"She always wanted a lot of horse manure (for fertilizer)," Brunner, a horse owner, said. "So every Spring, I'd go down there with a load of horse manure. Jim didn't want that much, but I'd go in and we'd unload it, and they'd spread it around. Every year for 15 or 20 years or so, I'd bring them a load of horse manure."

Brunner also remembered planning Jim's retirement party all by herself.

"It was the biggest retirement party anybody had had at Fairview Inn," Brunner said. "I think Jim liked it and was quite pleased with it."

Also taking time to reflect today on Jim Baird was Elvi Kau, another retired associate at Hoard's Dairyman.

"I was sad to hear of Jim Baird's passing," she said. "It was a great privilege to work with Jim for 15 years during my time as book editor at Hoard's Dairyman.

"Along with anyone who received the Dairyman as a subscriber, Jim's consistently beautiful cover photos will always be remembered, and, of course, he shot many of the photos to illustrate the articles inside," Kau commented. "Yet, I remember him telling me that when he first started as the magazine's art director, he hardly had any experience as a photographer. His then-boss, Bill Hoard, told Jim that he was to learn photography, and Jim surely did."

In this capacity, Kau said, she fondly remembers riding with Jim on days when there was a fresh snowfall to shoot winter photos for the Hoard's Dairyman calendar, which she produced.

"The winter issues featured the Hoard's Cow Judging Contest, so there was no need for winter scenes," Kau recalled. "I drove, and Jim looked for the farmsteads. This was above and beyond his job, but he was happy to help, and I was so grateful."

Of course, she said, Jim often went above and beyond his job as art director.

"There was no winter photograph for the December issue of the magazine because, on his own time, outside of office hours, Jim would produce a scratchboard illustration for this issue, often a scene or church from the area," Kau pointed out.

And it was Jim's collecting of dairy artifacts that was the genesis of the National Dairy Shrine, a part of the Hoard Historical Museum, she said, adding it was appropriate that the Shrine honored Jim for his efforts in developing its exhibits.

"But my point here is that without any honor or recognition, Jim worked and produced, and never expected a pat on the back," Kau stated. "He did it because of his dedication to Hoard's and the dairy industry. He produced great work and was always modest about it.

"Hoard's really lost a great employee when Jim retired," Kau concluded. "I join with his family and the community in mourning his loss."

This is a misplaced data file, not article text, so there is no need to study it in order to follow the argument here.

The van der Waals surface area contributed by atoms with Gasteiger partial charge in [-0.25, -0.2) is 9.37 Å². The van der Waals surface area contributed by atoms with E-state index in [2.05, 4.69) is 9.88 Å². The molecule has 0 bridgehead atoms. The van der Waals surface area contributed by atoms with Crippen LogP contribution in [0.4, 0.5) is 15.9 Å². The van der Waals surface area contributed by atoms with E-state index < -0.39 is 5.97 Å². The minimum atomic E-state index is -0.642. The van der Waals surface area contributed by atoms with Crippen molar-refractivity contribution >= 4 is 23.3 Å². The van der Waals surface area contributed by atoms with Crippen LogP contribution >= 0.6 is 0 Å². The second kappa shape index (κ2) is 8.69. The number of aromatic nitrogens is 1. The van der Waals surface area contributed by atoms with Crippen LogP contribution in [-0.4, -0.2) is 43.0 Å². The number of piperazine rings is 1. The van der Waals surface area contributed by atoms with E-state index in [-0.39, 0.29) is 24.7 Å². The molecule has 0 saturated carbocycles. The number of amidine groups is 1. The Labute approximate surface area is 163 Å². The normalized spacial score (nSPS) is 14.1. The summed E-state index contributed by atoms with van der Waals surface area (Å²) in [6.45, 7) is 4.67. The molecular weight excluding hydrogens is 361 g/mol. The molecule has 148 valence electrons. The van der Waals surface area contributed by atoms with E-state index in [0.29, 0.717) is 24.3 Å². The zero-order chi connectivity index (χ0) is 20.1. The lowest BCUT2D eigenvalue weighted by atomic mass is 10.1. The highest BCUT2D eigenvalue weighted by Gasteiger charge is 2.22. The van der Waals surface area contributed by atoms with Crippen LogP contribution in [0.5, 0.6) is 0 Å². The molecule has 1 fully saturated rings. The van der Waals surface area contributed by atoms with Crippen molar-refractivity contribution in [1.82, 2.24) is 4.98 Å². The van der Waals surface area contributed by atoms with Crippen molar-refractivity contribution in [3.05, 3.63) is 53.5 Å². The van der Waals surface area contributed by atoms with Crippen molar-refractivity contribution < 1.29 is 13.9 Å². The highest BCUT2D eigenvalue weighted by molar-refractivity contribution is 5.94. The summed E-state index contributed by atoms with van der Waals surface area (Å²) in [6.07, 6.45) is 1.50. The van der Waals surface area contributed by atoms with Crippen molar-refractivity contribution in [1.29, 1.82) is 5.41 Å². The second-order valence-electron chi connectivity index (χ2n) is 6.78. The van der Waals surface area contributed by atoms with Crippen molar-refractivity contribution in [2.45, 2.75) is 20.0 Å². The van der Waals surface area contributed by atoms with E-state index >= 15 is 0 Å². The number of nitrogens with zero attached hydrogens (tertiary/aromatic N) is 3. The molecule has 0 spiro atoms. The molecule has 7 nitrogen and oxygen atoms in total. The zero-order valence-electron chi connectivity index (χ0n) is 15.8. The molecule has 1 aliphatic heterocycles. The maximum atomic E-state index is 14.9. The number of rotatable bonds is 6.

Lastly, Jim Mode, 74, of rural Jefferson, said he knew Jim prior to their serving in the Wisconsin?Army National Guard together.

"He had used me as a model for the cover of a book Hoard's did called ‘Careers in Agriculture,' which pointed out that there was more to agriculture than just farming," Mode recalled. "I was about 15 or 16 at the time. I know I have a copy of it somewhere."

He said he joined the National Guard as a private first class at age 17 in the summer of 1959 and that Jim was his platoon sergeant.

"He was really a good guy to have as a platoon sergeant," Mode noted. "He respected you and treated you fairly."

In 1961, when called up for active duty at Fort Lewis, Wash., during the Berlin Crisis, he said, Jim tried out for the Guard's rifle team and was one of its best marksmen.

"He traveled around the country shooting in matches for the?Army and representing the team from Fort Lewis," Mode said of Jim. "So while we were in training, we didn't see much of him because he was gone a lot of the time competing."

Mode, who advanced to specialist rank and later was promoted to sergeant E-5 while at Fort Lewis, said he and Jim were in infantry outfits together.

"We started out with large-unit exercises and did trainings designed for the European war-type concept," Mode recalled. "We then went on to more small-unit training squads and platoons done in the rainforest area (of Washington State). I guess they (commanders) were looking at the Vietnam situation."

While at Fort Lewis, he said, Jim usually would give him a good-natured hard time as he had him in the rifle platoon's weapons squad.

"I considered him a good friend,"?Mode said. "We'd meet every once in a while at different functions. I was always happy to see him and have a conversation with him, even though there was quite a bit of difference in our age.

"Jim was really a heck of a good guy and a tremendous artist with the Hoard's Dairyman, and a great photographer," he concluded.

"He will be missed by a great many people."

Source: Daily Jefferson County Union